Frightfully Fun Children's Parties

Entertain the kids with three ghoulish Halloween get-togethers

By Jolène M. Bouchon; originally published on

What child doesn't love Halloween? It's the one day of the year they can be anyone—or anything—they want. Plus, they are allowed to receive bagfuls of free candy from nice strangers. We love Halloween because the creative potential of the holiday is virtually unlimited. When else do you get to impress your kids with all the gross, goofy, and gory impulses they never imagined you had?

All this adds up to the perfect excuse for a party. To help take the fright out of Halloween entertaining for your kids, we consulted Clare Crespo, children's cooking teacher and author of Hey There, Cupcake! and The Secret Life of Food.

There are as many ways to celebrate Halloween as there are types of bats: "You can do it cute, with lots of pumpkins, and make the theme fall and harvest," says Crespo. "Or, opt for a mad scientist theme for those who are not too ghoulish. My favorite way is to go superscary, which I always think is fun!" Whichever way you choose to celebrate it, Crespo has you covered. She's given us three bewitching party ideas and some creepy recipes from her cookbooks to get your ghouls gobblin'. All you need to worry about are sugar-fueled frenzies and nightmarish dentist bills.


Creepy Cadaver Celebration


If your children relish the gross, throw a party with body parts as the theme.

String some monofilament through plastic eyes, noses, ears, or any other plastic body parts you can get your, ahem, hands on and hang them around your house, especially over the table where the food is arranged. Have your child trace his or her foot onto construction paper, and use that shape to make invitations.

To make a great food presentation, Crespo suggests tracing your child's outline on poster board or a long sheet of paper and laying it on the table. Then, place the food items decorated to look like body parts in their appropriate places.

For instance, place the Brain Cupcakes in the cranium area, the Eyeball Cupcakes where the peepers would be, the Finger Cookies on the hands, and the Bleeding Heart Cupcakes on the chest.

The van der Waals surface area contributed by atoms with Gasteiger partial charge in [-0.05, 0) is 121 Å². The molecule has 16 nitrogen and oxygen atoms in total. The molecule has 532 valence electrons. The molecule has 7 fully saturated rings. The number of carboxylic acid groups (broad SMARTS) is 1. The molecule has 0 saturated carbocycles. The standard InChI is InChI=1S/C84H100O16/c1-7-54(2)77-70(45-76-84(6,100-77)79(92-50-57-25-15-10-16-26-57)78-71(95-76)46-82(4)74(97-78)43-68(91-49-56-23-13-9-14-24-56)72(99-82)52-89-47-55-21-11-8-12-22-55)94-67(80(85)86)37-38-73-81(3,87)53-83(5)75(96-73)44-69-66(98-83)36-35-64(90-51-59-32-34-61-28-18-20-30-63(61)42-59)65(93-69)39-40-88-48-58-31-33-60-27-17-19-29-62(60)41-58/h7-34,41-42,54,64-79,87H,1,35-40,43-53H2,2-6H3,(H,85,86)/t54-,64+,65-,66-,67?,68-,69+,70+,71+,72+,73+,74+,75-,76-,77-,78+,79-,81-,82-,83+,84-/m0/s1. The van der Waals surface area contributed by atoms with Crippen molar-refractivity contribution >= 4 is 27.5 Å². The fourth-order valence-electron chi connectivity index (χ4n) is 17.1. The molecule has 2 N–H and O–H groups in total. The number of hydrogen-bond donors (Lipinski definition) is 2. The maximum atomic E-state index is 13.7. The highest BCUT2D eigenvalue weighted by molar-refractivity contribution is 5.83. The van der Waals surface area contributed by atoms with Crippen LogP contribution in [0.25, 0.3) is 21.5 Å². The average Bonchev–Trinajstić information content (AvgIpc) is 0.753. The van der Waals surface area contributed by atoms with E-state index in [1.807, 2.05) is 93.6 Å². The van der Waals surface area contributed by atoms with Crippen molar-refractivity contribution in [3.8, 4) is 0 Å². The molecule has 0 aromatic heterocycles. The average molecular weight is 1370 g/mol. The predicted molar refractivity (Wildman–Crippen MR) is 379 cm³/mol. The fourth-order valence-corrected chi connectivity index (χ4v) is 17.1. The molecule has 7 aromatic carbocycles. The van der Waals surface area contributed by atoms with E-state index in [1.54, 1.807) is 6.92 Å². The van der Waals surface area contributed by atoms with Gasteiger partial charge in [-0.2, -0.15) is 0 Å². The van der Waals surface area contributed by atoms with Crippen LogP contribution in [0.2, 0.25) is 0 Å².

Fill in the rest of the body with other anatomy-related snacks. Crespo suggests cutting a slit in a meatball and fitting an olive with a pimento in the space: instant eyeballs! Or, try slicing hard-boiled eggs lengthwise and placing a little sliver of black olive in the middle of the yolk to make an iris. Sandwiches can stand in for any part: Cut them in the shape of a hand—"handwiches"—or feet.

When it comes to party games, Crespo suggests skewing some of the more traditional games to fit your theme. Instead of pinning the tail on the donkey, why not pin the coccyx bone on the skeleton?

Mad Scientist Mayhem

If you or your kids prefer a more scientific angle, throw a Mad Scientist party. Your child could dress as the scientist, replete with the requisite lab coat, safety goggles, and crazy hair. Trace the shape of a beaker for the invitations.

To create the mood, Crespo suggests visiting a school supply store to find beakers, test tubes, and culture dishes. Those will be your serving vessels. You could also pick up some larger beakers and tubes and group them on your serving table to create a lablike atmosphere. Fill them with colored water or use them to serve punch or other drinks. Decorate your house with periodic tables and microscopes. Use plastic skulls as serving bowls for candy, chips, or other snacks. Buy a brain mold and use it to make Jell-o. For this party, Crespo's Gingerbread Skeletons, Brain Cupcakes, and Eyeball Cupcakes are perfect.

Chilling Classic Party


If your kids are too young for a gross-out or mad scientist party, they will still enjoy a classic harvest theme party. Place pumpkins around the house and hollow them out enough so they can fit serving bowls. You can use smaller pumpkins as the bowls themselves. Serve punch in a giant cauldron. To make it smoke, get food-grade dry ice and place it at the bottom of the bowl. (**Adults must supervise the serving. Never serve the dry ice or allow kids to touch the ice.) Or, Crespo suggests using food coloring to make a green-goo punch. For the food, Crespo's Tarantula Cookies and Gingerbread Skeletons are perfect. The Finger Cookies work too, though Crespo suggests making them into Witches' Fingers by adding a little green food coloring to the dough. You can wrap plastic spider rings around them at serving time.